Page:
Rules and routines are essential in a child’s life. It gives them the structure and boundaries they need to feel secure. An especially crucial routine is the bedtime routine. This routine tells their brain and body that sleeping time is near. It tells them it’s time to wind down and get ready for bed.
Even adults have their own bedtime routines. You may not notice it anymore because it’s second nature to you, but you also follow a routine before going to bed. For example, change into your night clothes, brush your teeth, read a few pages of a novel, check emails one last time, and finally turn off the light. You probably do the same thing every night and never miss a step.
Even if you have a very young baby, you can start a bedtime routine that will help them distinguish daytime from nighttime. The same goes for children. All the steps in your bedtime routine tell them it’s time to sleep soon.
Here are a few suggested steps to a great bedtime routine:
1. Take a bath.
A nice bath is always an enjoyable and calming time for a child. Yes, they will play a little in the tub, but if you keep bath time short (around ten minutes), you won’t overstimulate her. It’s an effective first step because a bath is a very different activity from the rest of the day. It gives a significant cue that the day is winding down and that it’s time to do the same.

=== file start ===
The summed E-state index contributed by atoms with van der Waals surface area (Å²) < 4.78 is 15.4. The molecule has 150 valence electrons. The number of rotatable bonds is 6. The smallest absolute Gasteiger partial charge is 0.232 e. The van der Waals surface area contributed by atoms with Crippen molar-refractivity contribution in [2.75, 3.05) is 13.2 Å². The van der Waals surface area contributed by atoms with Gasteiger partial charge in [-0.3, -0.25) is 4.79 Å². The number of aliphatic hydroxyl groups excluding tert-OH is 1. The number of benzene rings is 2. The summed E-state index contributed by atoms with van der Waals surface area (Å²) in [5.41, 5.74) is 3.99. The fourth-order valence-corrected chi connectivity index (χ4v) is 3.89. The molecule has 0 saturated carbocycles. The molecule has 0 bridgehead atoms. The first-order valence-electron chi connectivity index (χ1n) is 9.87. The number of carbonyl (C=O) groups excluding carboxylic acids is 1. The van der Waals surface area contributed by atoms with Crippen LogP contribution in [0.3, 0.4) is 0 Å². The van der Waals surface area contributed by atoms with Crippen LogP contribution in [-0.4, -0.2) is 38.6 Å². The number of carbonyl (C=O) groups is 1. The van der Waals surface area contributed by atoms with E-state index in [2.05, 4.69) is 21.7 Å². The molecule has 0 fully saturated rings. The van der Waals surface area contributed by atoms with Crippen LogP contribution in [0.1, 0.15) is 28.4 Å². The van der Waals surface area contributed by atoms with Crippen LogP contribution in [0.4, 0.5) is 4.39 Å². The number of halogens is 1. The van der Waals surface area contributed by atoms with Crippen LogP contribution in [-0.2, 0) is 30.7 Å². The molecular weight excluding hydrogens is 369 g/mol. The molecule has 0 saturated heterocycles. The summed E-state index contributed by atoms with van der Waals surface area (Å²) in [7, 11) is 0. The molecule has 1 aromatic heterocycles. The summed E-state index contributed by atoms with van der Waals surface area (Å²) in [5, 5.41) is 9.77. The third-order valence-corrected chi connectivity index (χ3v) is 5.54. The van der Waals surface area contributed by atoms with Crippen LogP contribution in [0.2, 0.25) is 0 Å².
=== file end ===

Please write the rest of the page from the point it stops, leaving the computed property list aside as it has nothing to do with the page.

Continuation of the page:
2. Change into pyjamas and brush their teeth.
Again, changing into night clothes or pyjamas is another vital cue for telling your baby or toddler it’s time to sleep. Similar to how we dress appropriately for any occasion, the right clothes indicate that it’s time to sleep as well. Of course, brushing teeth only applies to older babies and children.
3. Go into the bedroom and get ready for bed.
Next, proceed into your child’s bedroom, dim the lights, and set the stage for nighttime sleep. However, wait to turn off the lights completely. This step is vital for kids who still need nighttime feeding before bed. Whether it’s breast or bottle, you don’t want the child to fall asleep while feeding. Keep them awake and then put them in bed.
If your child is older, you can do a story or two and a goodnight kiss, and then it’s time to leave them in the room to fall asleep on their own. When starting the sleep training journey, it won’t always be as smooth as this sounds. Expect that there will be some crying and protesting, but soon you’ll begin to reap the benefits of having a consistent bedtime routine.
A consistent bedtime routine is a key to sleep training success. We can’t emphasize enough how important the bedtime routine is in getting a good night’s sleep. Even adults need a few minutes to wind down after a busy day, so you must help your child do the same. If you need more help creating the best bedtime routine for your child, consult a sleep consultant today.